You can already find CBD candies and oils at major national retail chains like CVS and Walgreens, and in states and municipalities where it’s legal, green connoisseurs can order CBD-infused lattes and cocktails. Even retailers like Sephora, Neiman Marcus and Barneys are selling curated displays of CBD-infused beauty and skincare products. The aforementioned Newsweek article reports that big names like Coca-Cola and Molson Coors Brewing are among the hordes of companies already working on their own CBD products. Clearly, the lack of scientific evidence isn’t diminishing anyone’s desire for herbal refreshment.

Except for the FDA, that is. The legality of marijuana and CBD is a confusing and often contradictory topic, and a hard one to keep track of because it’s changing all the time at the federal, state and municipal levels. But what can be ascertained is that because so much of the CBD industry is operating outside of any kind of government oversight, legally or otherwise, the quality of products can vary widely. This is something about which the FDA and independent doctors and pharmaceutical experts have raised concerns. Apart from companies making unfounded claims about the effects of their products, the actual ingredient makeup may be inconsistent, with some products containing less CBD than their labels claim. Little regulation and nascent standards of quality mean consumers might not always know what they’re getting.

But given the broad interest in CBD, that’s unlikely to remain the case forever. The FDA may have started cracking down on extralegal CBD product sales, but in the grand scheme of things, that only means that the agency recognizes the significance of the compound. CBD probably isn’t going away anytime soon, and among the food, drug, health and cosmetic industries, the race to do it best and biggest has already begun.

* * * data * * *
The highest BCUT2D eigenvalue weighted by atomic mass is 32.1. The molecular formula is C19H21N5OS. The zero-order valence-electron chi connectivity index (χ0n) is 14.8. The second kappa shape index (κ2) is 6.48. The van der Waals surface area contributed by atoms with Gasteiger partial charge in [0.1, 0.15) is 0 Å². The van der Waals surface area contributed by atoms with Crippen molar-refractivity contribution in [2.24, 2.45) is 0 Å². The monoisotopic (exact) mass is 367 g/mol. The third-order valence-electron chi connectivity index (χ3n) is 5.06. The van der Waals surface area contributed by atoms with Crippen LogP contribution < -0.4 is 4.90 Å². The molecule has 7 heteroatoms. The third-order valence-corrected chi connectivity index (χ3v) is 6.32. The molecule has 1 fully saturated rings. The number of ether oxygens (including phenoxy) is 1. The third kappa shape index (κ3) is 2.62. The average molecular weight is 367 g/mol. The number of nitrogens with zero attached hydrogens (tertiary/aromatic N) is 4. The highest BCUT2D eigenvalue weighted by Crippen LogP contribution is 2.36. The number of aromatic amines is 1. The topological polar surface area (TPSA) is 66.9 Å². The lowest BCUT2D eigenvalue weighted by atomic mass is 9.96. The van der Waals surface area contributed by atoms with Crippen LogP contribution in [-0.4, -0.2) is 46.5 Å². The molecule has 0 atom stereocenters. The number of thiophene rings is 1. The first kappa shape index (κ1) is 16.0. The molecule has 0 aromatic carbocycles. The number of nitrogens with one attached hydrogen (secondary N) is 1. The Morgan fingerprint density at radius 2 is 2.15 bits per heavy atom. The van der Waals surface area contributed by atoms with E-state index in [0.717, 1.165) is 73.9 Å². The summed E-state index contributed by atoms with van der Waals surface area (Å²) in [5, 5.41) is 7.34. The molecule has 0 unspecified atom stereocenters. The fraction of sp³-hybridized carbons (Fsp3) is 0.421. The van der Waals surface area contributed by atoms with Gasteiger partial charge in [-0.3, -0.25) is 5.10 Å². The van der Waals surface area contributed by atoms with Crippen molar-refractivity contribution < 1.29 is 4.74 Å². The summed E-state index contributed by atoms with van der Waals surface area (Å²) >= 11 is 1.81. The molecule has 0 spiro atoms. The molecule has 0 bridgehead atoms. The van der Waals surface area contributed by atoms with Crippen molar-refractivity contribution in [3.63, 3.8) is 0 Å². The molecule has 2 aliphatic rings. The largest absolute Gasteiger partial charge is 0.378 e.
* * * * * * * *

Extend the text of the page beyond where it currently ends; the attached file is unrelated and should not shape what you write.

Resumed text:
Google makes moving music and videos between speakers and screens easier

Google today announced a small but nifty feature for the Google Assistant and its smart home devices that makes it easier for you to take your music and videos with you as you wander about the different rooms in your home.

‘Stream transfer’ as Google prosaically calls it, allows you to simply ask the Assistant to move your music to a different speaker, or — if you have the right speaker group set up — to all speakers and TVs in your home. All you have to say is “Hey Google, move the music to the bedroom speaker,” for example. In addition to your voice, you can also use the Google Home app or the touchscreen on your Google Nest Home Hub.

This will work with any source that can play to your Chromecast-enabled speakers and displays.

It’s all pretty straightforward — to the point where I’m surprised it took so long for Google to enable a feature like this. But maybe it just needed to have enough devices in peoples’ homes to make it worthwhile. “Now that millions of users have multiple TVs, smart speakers and smart displays (some in every room!) we wanted to make it easy for people to control their media as they moved from room to room,” Google itself explains in today’s announcement.

Iraq May Be the Next Flash Point for Oil Markets